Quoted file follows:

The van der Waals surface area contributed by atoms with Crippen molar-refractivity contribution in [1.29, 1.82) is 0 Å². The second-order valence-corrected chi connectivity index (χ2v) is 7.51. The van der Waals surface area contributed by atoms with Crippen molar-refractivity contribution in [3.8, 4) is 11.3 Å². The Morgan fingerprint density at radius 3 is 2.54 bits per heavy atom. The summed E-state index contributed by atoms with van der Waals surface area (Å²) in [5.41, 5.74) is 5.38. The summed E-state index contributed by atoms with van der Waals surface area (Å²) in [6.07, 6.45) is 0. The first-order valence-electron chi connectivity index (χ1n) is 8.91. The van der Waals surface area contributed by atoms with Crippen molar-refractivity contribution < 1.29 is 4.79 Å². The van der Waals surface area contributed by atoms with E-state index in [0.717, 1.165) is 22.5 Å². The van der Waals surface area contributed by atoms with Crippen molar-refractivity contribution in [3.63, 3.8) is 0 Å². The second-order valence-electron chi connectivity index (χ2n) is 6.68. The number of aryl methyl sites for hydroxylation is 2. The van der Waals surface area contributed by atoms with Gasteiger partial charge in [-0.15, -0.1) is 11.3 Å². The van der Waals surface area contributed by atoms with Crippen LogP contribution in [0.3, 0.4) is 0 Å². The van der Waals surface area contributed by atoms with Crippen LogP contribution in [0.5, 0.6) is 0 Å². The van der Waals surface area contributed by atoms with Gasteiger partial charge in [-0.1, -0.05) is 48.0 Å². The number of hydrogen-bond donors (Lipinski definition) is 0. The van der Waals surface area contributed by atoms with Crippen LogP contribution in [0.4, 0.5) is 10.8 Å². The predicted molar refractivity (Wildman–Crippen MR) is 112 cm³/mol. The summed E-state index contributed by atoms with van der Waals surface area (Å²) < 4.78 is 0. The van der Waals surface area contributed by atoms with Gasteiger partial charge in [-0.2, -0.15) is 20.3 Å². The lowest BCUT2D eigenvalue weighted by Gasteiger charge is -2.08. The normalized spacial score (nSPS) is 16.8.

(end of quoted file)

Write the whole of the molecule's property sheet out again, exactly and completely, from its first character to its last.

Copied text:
The van der Waals surface area contributed by atoms with Crippen molar-refractivity contribution in [1.29, 1.82) is 0 Å². The second-order valence-corrected chi connectivity index (χ2v) is 7.51. The van der Waals surface area contributed by atoms with Crippen molar-refractivity contribution in [3.8, 4) is 11.3 Å². The Morgan fingerprint density at radius 3 is 2.54 bits per heavy atom. The summed E-state index contributed by atoms with van der Waals surface area (Å²) in [5.41, 5.74) is 5.38. The summed E-state index contributed by atoms with van der Waals surface area (Å²) in [6.07, 6.45) is 0. The first-order valence-electron chi connectivity index (χ1n) is 8.91. The van der Waals surface area contributed by atoms with Crippen molar-refractivity contribution < 1.29 is 4.79 Å². The van der Waals surface area contributed by atoms with E-state index in [0.717, 1.165) is 22.5 Å². The van der Waals surface area contributed by atoms with Crippen molar-refractivity contribution in [3.63, 3.8) is 0 Å². The second-order valence-electron chi connectivity index (χ2n) is 6.68. The number of aryl methyl sites for hydroxylation is 2. The van der Waals surface area contributed by atoms with Gasteiger partial charge in [-0.15, -0.1) is 11.3 Å². The van der Waals surface area contributed by atoms with Crippen LogP contribution in [0.3, 0.4) is 0 Å². The van der Waals surface area contributed by atoms with Crippen LogP contribution in [0.5, 0.6) is 0 Å². The van der Waals surface area contributed by atoms with Gasteiger partial charge in [-0.1, -0.05) is 48.0 Å². The number of hydrogen-bond donors (Lipinski definition) is 0. The van der Waals surface area contributed by atoms with Crippen LogP contribution in [0.4, 0.5) is 10.8 Å². The predicted molar refractivity (Wildman–Crippen MR) is 112 cm³/mol. The summed E-state index contributed by atoms with van der Waals surface area (Å²) < 4.78 is 0. The van der Waals surface area contributed by atoms with Gasteiger partial charge in [-0.2, -0.15) is 20.3 Å². The lowest BCUT2D eigenvalue weighted by Gasteiger charge is -2.08. The normalized spacial score (nSPS) is 16.8.